A: The United States has, for most of its history, been particularly adept at educating and training professionals via baccalaureate and post-baccalaureate educational programs of study. For example, the U.S. ranks second internationally in its share of workers with bachelor’s degrees. At the same time, until the growth of the community colleges, U.S. postsecondary institutions have been mediocre in preparing young people for middle-skill jobs. The United States presently ranks 16th internationally in its share of workers with sub-baccalaureate degrees. Including postsecondary certificates would increase our ranking, but only to 11th among industrialized nations.
Our underinvestment in sub-baccalaureate education is now more important than ever, because the need for postsecondary institutions to provide entry-level training for middle-skill workers is relatively new. Before the 1980s, employers provided entry-level training to the vast majority of middle-skill workers, largely in blue-collar occupations. In the 1970s, almost 70 percent of American workers had a high school education or less and more than half of those workers earned middle-class wages, i.e., between $35,000 and $75,000 annually (in 2008 dollars). Since then, the entry-level requirement for middle-skill jobs has risen from high school to “some postsecondary education and training.”
Today, we largely rely on community colleges to provide entry-level training for the sub-baccalaureate workforce, not only in factories and foundries, but in healthcare institutions and white-collar offices. Middle-skill jobs now require more formal workforce preparation in order to make entry-level workers “training ready” as they begin their careers.
In order to meet these new requirements, we need a new paradigm of education and work that gives young people formal postsecondary qualifications to get through the door to jobs that pay, as well as provide access to state-of-the art technology and valuable work experience. In addition, community colleges will continue to be called on to help workers upgrade their skills as they move through their careers.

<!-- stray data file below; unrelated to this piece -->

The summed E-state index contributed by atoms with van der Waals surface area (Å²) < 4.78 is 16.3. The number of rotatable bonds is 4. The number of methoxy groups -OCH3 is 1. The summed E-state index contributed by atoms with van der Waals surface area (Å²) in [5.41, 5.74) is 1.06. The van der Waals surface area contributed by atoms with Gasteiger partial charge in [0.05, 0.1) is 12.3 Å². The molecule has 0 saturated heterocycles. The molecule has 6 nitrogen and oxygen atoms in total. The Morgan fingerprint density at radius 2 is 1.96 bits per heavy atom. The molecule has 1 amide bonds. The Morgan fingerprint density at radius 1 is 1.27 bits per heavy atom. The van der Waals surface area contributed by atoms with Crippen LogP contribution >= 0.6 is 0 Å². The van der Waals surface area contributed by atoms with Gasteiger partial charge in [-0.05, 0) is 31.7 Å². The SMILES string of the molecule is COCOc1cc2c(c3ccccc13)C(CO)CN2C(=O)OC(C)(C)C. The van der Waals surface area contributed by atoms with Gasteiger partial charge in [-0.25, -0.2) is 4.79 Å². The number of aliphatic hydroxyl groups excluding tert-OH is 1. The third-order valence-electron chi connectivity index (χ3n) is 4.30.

Finally, there is a cultural dimension to the missing middle between high school and four-year college. Perhaps because employers did the entry-level training for so long in the United States, the American education system has been built around the four-year bachelor’s degree. For institutional and cultural reasons, the “college is a BA” mantra continues. Students march in lockstep into four-year institutions, many without any clue of how they will attach to the labor market at the end of their four to six years. This blind homage paid to the prestigious BA job is largely responsible for the difficulty in recruiting and training workers, along with the lack of information about how viable and upwardly mobile middle-skill jobs can be. Even in this recession, in spite of high unemployment, we find that 2 million jobs persistently go unfilled for want of skilled workers.
Q: When the dam finally breaks and the nation’s baby boomers retire, what can we expect? Paint us a picture.
A: Baby boomers are staying in the workforce longer than expected. Nevertheless, between 2010 and 2020, there will be 20 million new jobs in addition to 33 million job openings resulting from baby boomer retirements. Certain occupations will be more affected than others. For example, one-third of all nurses are over 55 years old. Healthcare is one-fifth of the economy, and these professions require several years of classroom education and several years of on-the-job training to be work-ready.